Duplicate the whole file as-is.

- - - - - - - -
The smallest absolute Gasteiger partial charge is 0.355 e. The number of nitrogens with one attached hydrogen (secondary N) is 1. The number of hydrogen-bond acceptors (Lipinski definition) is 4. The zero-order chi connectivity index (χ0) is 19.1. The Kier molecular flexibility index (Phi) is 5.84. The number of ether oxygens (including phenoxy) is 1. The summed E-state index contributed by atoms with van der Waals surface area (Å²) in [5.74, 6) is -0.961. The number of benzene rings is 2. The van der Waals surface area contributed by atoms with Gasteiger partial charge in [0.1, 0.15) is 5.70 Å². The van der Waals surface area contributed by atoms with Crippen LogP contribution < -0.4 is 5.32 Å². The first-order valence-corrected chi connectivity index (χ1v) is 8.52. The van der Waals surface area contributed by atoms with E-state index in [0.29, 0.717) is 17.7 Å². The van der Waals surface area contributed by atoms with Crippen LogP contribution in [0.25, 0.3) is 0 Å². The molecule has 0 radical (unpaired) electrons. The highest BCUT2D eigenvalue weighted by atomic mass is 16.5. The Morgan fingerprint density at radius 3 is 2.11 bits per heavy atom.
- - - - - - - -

The smallest absolute Gasteiger partial charge is 0.355 e. The number of nitrogens with one attached hydrogen (secondary N) is 1. The number of hydrogen-bond acceptors (Lipinski definition) is 4. The zero-order chi connectivity index (χ0) is 19.1. The Kier molecular flexibility index (Phi) is 5.84. The number of ether oxygens (including phenoxy) is 1. The summed E-state index contributed by atoms with van der Waals surface area (Å²) in [5.74, 6) is -0.961. The number of benzene rings is 2. The van der Waals surface area contributed by atoms with Gasteiger partial charge in [0.1, 0.15) is 5.70 Å². The van der Waals surface area contributed by atoms with Crippen LogP contribution < -0.4 is 5.32 Å². The first-order valence-corrected chi connectivity index (χ1v) is 8.52. The van der Waals surface area contributed by atoms with E-state index in [0.29, 0.717) is 17.7 Å². The van der Waals surface area contributed by atoms with Crippen LogP contribution in [0.25, 0.3) is 0 Å². The molecule has 0 radical (unpaired) electrons. The highest BCUT2D eigenvalue weighted by atomic mass is 16.5. The Morgan fingerprint density at radius 3 is 2.11 bits per heavy atom.